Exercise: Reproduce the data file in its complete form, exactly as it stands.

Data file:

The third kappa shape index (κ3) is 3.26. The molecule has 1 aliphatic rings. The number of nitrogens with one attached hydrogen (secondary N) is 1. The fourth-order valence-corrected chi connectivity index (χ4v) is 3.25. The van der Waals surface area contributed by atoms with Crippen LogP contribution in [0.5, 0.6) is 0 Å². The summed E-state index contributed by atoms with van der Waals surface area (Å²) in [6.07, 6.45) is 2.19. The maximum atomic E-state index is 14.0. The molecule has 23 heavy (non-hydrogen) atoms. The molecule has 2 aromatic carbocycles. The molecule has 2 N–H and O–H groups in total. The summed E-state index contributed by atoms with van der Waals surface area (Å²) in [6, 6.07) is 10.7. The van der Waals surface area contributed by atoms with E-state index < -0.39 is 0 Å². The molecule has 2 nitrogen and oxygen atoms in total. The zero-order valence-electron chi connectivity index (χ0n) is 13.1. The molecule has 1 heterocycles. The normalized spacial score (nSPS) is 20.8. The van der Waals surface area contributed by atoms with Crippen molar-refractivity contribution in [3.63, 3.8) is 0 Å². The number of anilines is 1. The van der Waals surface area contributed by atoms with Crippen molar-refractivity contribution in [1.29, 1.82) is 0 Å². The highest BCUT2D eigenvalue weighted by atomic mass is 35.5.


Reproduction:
The third kappa shape index (κ3) is 3.26. The molecule has 1 aliphatic rings. The number of nitrogens with one attached hydrogen (secondary N) is 1. The fourth-order valence-corrected chi connectivity index (χ4v) is 3.25. The van der Waals surface area contributed by atoms with Crippen LogP contribution in [0.5, 0.6) is 0 Å². The summed E-state index contributed by atoms with van der Waals surface area (Å²) in [6.07, 6.45) is 2.19. The maximum atomic E-state index is 14.0. The molecule has 23 heavy (non-hydrogen) atoms. The molecule has 2 aromatic carbocycles. The molecule has 2 N–H and O–H groups in total. The summed E-state index contributed by atoms with van der Waals surface area (Å²) in [6, 6.07) is 10.7. The van der Waals surface area contributed by atoms with E-state index < -0.39 is 0 Å². The molecule has 2 nitrogen and oxygen atoms in total. The zero-order valence-electron chi connectivity index (χ0n) is 13.1. The molecule has 1 heterocycles. The normalized spacial score (nSPS) is 20.8. The van der Waals surface area contributed by atoms with Crippen molar-refractivity contribution in [3.63, 3.8) is 0 Å². The number of anilines is 1. The van der Waals surface area contributed by atoms with Crippen molar-refractivity contribution in [1.29, 1.82) is 0 Å². The highest BCUT2D eigenvalue weighted by atomic mass is 35.5.